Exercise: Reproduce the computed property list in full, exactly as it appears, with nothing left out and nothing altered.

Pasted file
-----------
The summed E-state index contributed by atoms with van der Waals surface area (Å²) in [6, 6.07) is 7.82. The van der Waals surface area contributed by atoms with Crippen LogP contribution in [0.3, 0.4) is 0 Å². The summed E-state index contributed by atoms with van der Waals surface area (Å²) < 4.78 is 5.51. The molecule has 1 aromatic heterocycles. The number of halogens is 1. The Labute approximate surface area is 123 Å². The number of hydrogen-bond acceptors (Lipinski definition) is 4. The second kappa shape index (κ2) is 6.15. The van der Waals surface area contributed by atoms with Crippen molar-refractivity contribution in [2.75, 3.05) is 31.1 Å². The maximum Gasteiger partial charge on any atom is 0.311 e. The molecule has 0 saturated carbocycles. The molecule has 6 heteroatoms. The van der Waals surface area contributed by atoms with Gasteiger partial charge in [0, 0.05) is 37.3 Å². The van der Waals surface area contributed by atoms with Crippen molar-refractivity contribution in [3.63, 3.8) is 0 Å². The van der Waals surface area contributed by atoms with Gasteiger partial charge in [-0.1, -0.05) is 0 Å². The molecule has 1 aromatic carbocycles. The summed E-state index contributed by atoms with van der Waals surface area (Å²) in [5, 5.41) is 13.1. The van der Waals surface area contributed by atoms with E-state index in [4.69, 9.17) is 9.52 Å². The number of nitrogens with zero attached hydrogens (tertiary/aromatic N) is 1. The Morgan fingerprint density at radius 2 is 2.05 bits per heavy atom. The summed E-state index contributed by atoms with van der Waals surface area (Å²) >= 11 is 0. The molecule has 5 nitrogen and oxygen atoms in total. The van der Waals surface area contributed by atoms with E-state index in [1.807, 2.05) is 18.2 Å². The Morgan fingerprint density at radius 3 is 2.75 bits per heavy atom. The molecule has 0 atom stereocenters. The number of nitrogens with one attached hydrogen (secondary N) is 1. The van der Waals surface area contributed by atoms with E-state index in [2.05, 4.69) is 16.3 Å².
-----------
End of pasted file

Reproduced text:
The summed E-state index contributed by atoms with van der Waals surface area (Å²) in [6, 6.07) is 7.82. The van der Waals surface area contributed by atoms with Crippen LogP contribution in [0.3, 0.4) is 0 Å². The summed E-state index contributed by atoms with van der Waals surface area (Å²) < 4.78 is 5.51. The molecule has 1 aromatic heterocycles. The number of halogens is 1. The Labute approximate surface area is 123 Å². The number of hydrogen-bond acceptors (Lipinski definition) is 4. The second kappa shape index (κ2) is 6.15. The van der Waals surface area contributed by atoms with Crippen molar-refractivity contribution in [2.75, 3.05) is 31.1 Å². The maximum Gasteiger partial charge on any atom is 0.311 e. The molecule has 0 saturated carbocycles. The molecule has 6 heteroatoms. The van der Waals surface area contributed by atoms with Gasteiger partial charge in [0, 0.05) is 37.3 Å². The van der Waals surface area contributed by atoms with Crippen molar-refractivity contribution in [3.63, 3.8) is 0 Å². The van der Waals surface area contributed by atoms with Gasteiger partial charge in [-0.1, -0.05) is 0 Å². The molecule has 1 aromatic carbocycles. The summed E-state index contributed by atoms with van der Waals surface area (Å²) in [5, 5.41) is 13.1. The van der Waals surface area contributed by atoms with E-state index in [4.69, 9.17) is 9.52 Å². The number of nitrogens with zero attached hydrogens (tertiary/aromatic N) is 1. The Morgan fingerprint density at radius 2 is 2.05 bits per heavy atom. The summed E-state index contributed by atoms with van der Waals surface area (Å²) >= 11 is 0. The molecule has 5 nitrogen and oxygen atoms in total. The van der Waals surface area contributed by atoms with E-state index in [1.807, 2.05) is 18.2 Å². The Morgan fingerprint density at radius 3 is 2.75 bits per heavy atom. The molecule has 0 atom stereocenters. The number of nitrogens with one attached hydrogen (secondary N) is 1. The van der Waals surface area contributed by atoms with E-state index in [2.05, 4.69) is 16.3 Å².